Stuart Fix's new home is old. Really old.
Built in 1943, this Edmonton-area bungalow features salmon-coloured stucco, a fetching red door and laughably bad insulation.
The walls were full of wood chips backed by hand-painted movie posters and vintage Edmonton Journal printing plates. The embossed letters on those plates are still legible, recounting tales of the Dieppe Raid and urging readers to "Buy Victory Bonds."
"My dad was here helping with the demolition," says Fix. "He spent hours reading old news stories!"
Fix has stripped out all this old insulation and is replacing it with about six to 12 inches of Roxul – a form of spun rock that's super-good at trapping heat. He's also replacing the furnace and windows, adding in-floor heating, and making a host of other changes to cut the home's energy use.
"From the energy modelling I've done, we should be seeing an 80 per cent reduction in energy consumption," he says – equivalent to an ultra-efficient modern house.
And it will still have its historic roots – he plans to leave the print plates in the wall and likely frame the movie posters.
Fix, a former St. Albert resident, is a senior sustainability engineer with the City of Edmonton. He's one of a growing number of people who have decided to not only renovate their homes, but make them more energy efficient as well.
Homes are the biggest source of greenhouse gas emissions in St. Albert, accounting for about 40 per cent of all emissions, reports the city's office of the environment.
If we are to head off the worst of climate change, we need to make our homes use less energy.
Making the old new and green
Fix is about a year into his two-year project, so much of his work is still ahead of him.
Headed into the homestretch a few blocks away is Philip Mees, a semi-retired chemical engineer. He's been working on his 1947-era home for about 10 years now, and should be finished next year. It's taken awhile, he admits, but he's doing all the work himself.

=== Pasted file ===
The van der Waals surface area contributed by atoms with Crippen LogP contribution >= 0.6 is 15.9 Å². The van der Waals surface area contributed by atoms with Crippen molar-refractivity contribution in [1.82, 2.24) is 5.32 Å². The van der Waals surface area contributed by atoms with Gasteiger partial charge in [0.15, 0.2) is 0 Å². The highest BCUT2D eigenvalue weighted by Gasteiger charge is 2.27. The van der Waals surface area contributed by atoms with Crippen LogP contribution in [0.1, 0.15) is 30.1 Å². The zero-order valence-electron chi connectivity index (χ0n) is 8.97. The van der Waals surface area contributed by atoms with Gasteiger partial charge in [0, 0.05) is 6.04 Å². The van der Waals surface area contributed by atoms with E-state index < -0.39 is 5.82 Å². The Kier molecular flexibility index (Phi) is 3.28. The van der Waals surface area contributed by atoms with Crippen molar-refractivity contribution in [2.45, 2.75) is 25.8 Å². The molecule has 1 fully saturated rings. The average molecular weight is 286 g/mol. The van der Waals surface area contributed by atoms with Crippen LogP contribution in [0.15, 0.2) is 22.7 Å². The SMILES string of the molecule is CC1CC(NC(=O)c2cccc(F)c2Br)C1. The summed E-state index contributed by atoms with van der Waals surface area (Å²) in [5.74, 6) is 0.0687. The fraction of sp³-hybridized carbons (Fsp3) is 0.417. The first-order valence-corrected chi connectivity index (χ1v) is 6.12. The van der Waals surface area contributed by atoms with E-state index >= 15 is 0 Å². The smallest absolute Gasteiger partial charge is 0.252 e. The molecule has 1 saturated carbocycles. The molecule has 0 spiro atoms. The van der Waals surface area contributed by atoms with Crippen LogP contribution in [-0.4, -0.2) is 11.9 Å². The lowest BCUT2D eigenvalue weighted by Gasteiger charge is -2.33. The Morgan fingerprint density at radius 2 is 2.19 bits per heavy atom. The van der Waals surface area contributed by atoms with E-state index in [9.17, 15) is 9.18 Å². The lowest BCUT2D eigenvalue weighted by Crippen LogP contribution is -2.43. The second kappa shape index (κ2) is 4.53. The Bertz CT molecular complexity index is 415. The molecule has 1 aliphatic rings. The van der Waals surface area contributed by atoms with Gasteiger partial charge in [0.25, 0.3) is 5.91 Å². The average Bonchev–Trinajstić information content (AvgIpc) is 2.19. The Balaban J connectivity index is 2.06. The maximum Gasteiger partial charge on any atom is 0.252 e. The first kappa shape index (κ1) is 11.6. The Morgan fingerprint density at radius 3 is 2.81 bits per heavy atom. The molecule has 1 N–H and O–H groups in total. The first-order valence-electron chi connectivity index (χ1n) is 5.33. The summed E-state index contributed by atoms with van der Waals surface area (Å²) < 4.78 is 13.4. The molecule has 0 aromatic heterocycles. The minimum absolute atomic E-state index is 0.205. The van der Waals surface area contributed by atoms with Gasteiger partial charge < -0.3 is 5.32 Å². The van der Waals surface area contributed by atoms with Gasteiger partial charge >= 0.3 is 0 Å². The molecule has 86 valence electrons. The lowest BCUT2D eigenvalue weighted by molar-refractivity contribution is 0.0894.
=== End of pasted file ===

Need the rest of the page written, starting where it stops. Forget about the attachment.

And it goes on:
So far he's roughly tripled the insulation value of the walls, roof and basement by adding Roxul and polystyrene panels to them. He's upgraded the windows, put in on-demand water heaters and added a programmable thermostat.
The home is so efficient now he's been able to shrink the size of his furnace by about 30 per cent, even though the house has doubled in size.
Half the house doesn't even have heating yet, yet it's not even a little cold inside despite the winter weather.
"In minus 30, this room keeps warm," he said.
Like Fix, Mees says he decided to go the renovation route because it was cheaper than buying a new home or demolishing an old one.
"I wanted to take this 1947-era house and give it another 100 years."
A former EnerGuide home inspector, Mees also knew that he could reduce his costs and greenhouse gas emissions through a renovation.
"It just seemed like the right thing to do," he says. "It's not that much extra work, and it's not that much more expensive."
Edmonton resident Anna Bubel had similar motives when she started her renovation back in 2008.
Bubel knew that most of Alberta's electricity comes from coal, one of the worst sources out there when it comes to greenhouse gas emissions. Concerned about climate change, she set out to reduce her carbon footprint as much as possible.
Five years later, after replacing her lights with LEDs, buying efficient appliances, hunting down energy vampires and installing six solar panels, she's managed to cut her electricity use in half. She now pays about $19 a month for power, compared to $33 before.
In fact, she's actually producing more power than she's using – power she can sell to the grid.